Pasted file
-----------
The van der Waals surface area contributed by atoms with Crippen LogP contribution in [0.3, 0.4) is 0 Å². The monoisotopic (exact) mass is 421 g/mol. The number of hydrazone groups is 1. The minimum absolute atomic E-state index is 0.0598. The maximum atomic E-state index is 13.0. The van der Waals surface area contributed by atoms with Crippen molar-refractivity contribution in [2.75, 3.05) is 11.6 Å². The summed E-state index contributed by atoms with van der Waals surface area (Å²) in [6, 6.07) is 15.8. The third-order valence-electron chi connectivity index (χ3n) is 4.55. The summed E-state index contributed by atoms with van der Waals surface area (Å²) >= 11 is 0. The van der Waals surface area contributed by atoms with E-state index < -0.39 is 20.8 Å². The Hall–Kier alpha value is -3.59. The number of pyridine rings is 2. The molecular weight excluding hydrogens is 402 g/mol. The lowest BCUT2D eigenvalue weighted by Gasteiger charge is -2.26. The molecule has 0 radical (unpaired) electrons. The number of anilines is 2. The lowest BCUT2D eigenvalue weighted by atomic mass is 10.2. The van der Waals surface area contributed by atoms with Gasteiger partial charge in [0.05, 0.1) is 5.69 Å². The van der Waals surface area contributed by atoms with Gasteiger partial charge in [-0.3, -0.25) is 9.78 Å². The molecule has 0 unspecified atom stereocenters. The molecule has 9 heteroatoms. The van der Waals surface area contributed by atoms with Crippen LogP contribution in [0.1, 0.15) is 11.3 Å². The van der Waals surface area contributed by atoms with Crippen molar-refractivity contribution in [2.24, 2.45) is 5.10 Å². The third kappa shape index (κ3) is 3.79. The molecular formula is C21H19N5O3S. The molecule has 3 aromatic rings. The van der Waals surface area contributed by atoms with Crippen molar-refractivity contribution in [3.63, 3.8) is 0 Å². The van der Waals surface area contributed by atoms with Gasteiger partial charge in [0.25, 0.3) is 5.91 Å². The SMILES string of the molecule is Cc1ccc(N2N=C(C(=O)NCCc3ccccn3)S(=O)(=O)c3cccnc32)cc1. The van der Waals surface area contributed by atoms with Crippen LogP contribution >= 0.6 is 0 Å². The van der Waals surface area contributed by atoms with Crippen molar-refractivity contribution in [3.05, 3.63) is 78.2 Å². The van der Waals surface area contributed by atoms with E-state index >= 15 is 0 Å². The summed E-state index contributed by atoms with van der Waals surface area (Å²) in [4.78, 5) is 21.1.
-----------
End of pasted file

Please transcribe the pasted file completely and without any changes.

The van der Waals surface area contributed by atoms with Crippen LogP contribution in [0.3, 0.4) is 0 Å². The monoisotopic (exact) mass is 421 g/mol. The number of hydrazone groups is 1. The minimum absolute atomic E-state index is 0.0598. The maximum atomic E-state index is 13.0. The van der Waals surface area contributed by atoms with Crippen molar-refractivity contribution in [2.75, 3.05) is 11.6 Å². The summed E-state index contributed by atoms with van der Waals surface area (Å²) in [6, 6.07) is 15.8. The third-order valence-electron chi connectivity index (χ3n) is 4.55. The summed E-state index contributed by atoms with van der Waals surface area (Å²) >= 11 is 0. The van der Waals surface area contributed by atoms with E-state index < -0.39 is 20.8 Å². The Hall–Kier alpha value is -3.59. The number of pyridine rings is 2. The molecular weight excluding hydrogens is 402 g/mol. The lowest BCUT2D eigenvalue weighted by Gasteiger charge is -2.26. The molecule has 0 radical (unpaired) electrons. The number of anilines is 2. The lowest BCUT2D eigenvalue weighted by atomic mass is 10.2. The van der Waals surface area contributed by atoms with Gasteiger partial charge in [0.05, 0.1) is 5.69 Å². The van der Waals surface area contributed by atoms with Gasteiger partial charge in [-0.3, -0.25) is 9.78 Å². The molecule has 0 unspecified atom stereocenters. The molecule has 9 heteroatoms. The van der Waals surface area contributed by atoms with Crippen LogP contribution in [0.1, 0.15) is 11.3 Å². The van der Waals surface area contributed by atoms with Crippen molar-refractivity contribution in [2.24, 2.45) is 5.10 Å². The third kappa shape index (κ3) is 3.79. The molecular formula is C21H19N5O3S. The molecule has 3 aromatic rings. The van der Waals surface area contributed by atoms with Crippen molar-refractivity contribution in [3.63, 3.8) is 0 Å². The van der Waals surface area contributed by atoms with Gasteiger partial charge in [0.25, 0.3) is 5.91 Å². The SMILES string of the molecule is Cc1ccc(N2N=C(C(=O)NCCc3ccccn3)S(=O)(=O)c3cccnc32)cc1. The van der Waals surface area contributed by atoms with Crippen LogP contribution >= 0.6 is 0 Å². The van der Waals surface area contributed by atoms with Crippen molar-refractivity contribution in [3.05, 3.63) is 78.2 Å². The van der Waals surface area contributed by atoms with E-state index >= 15 is 0 Å². The summed E-state index contributed by atoms with van der Waals surface area (Å²) in [4.78, 5) is 21.1.